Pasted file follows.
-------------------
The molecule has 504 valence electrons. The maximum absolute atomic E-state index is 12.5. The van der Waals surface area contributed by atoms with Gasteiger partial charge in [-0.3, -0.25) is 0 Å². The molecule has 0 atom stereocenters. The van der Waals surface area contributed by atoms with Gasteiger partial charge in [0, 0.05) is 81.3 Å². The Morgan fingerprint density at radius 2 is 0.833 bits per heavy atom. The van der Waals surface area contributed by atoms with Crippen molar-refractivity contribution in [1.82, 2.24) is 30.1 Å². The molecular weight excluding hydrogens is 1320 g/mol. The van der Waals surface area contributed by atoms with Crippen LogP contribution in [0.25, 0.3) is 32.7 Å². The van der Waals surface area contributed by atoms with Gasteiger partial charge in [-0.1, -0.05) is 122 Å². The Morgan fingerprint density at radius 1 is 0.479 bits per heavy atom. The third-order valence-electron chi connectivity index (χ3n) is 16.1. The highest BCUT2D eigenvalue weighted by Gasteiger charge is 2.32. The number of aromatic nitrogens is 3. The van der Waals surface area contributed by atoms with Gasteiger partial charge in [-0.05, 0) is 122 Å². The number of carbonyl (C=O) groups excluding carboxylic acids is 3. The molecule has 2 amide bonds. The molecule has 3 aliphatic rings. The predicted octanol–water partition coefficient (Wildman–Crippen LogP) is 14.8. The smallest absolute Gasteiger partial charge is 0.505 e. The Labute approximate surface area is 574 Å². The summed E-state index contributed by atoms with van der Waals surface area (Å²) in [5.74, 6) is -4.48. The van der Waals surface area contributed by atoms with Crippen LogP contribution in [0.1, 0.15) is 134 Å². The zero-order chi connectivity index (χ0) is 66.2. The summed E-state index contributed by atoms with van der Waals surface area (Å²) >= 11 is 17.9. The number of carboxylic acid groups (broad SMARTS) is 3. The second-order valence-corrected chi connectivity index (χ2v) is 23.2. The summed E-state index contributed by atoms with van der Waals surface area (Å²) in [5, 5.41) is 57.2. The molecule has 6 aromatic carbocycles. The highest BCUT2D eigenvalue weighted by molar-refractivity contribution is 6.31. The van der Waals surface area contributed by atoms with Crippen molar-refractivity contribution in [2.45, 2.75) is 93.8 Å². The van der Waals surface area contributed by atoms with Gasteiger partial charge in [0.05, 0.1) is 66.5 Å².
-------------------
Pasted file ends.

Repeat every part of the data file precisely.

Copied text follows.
The molecule has 504 valence electrons. The maximum absolute atomic E-state index is 12.5. The van der Waals surface area contributed by atoms with Gasteiger partial charge in [-0.3, -0.25) is 0 Å². The molecule has 0 atom stereocenters. The van der Waals surface area contributed by atoms with Gasteiger partial charge in [0, 0.05) is 81.3 Å². The Morgan fingerprint density at radius 2 is 0.833 bits per heavy atom. The van der Waals surface area contributed by atoms with Crippen molar-refractivity contribution in [1.82, 2.24) is 30.1 Å². The molecular weight excluding hydrogens is 1320 g/mol. The van der Waals surface area contributed by atoms with Crippen LogP contribution in [0.25, 0.3) is 32.7 Å². The van der Waals surface area contributed by atoms with Gasteiger partial charge in [-0.1, -0.05) is 122 Å². The Morgan fingerprint density at radius 1 is 0.479 bits per heavy atom. The third-order valence-electron chi connectivity index (χ3n) is 16.1. The highest BCUT2D eigenvalue weighted by Gasteiger charge is 2.32. The number of aromatic nitrogens is 3. The van der Waals surface area contributed by atoms with Gasteiger partial charge in [-0.05, 0) is 122 Å². The number of carbonyl (C=O) groups excluding carboxylic acids is 3. The molecule has 2 amide bonds. The molecule has 3 aliphatic rings. The predicted octanol–water partition coefficient (Wildman–Crippen LogP) is 14.8. The smallest absolute Gasteiger partial charge is 0.505 e. The Labute approximate surface area is 574 Å². The summed E-state index contributed by atoms with van der Waals surface area (Å²) in [5.74, 6) is -4.48. The van der Waals surface area contributed by atoms with Crippen LogP contribution in [0.1, 0.15) is 134 Å². The zero-order chi connectivity index (χ0) is 66.2. The summed E-state index contributed by atoms with van der Waals surface area (Å²) >= 11 is 17.9. The number of carboxylic acid groups (broad SMARTS) is 3. The second-order valence-corrected chi connectivity index (χ2v) is 23.2. The summed E-state index contributed by atoms with van der Waals surface area (Å²) in [5, 5.41) is 57.2. The molecule has 6 aromatic carbocycles. The highest BCUT2D eigenvalue weighted by molar-refractivity contribution is 6.31. The van der Waals surface area contributed by atoms with Crippen molar-refractivity contribution in [2.45, 2.75) is 93.8 Å². The van der Waals surface area contributed by atoms with Gasteiger partial charge in [0.05, 0.1) is 66.5 Å².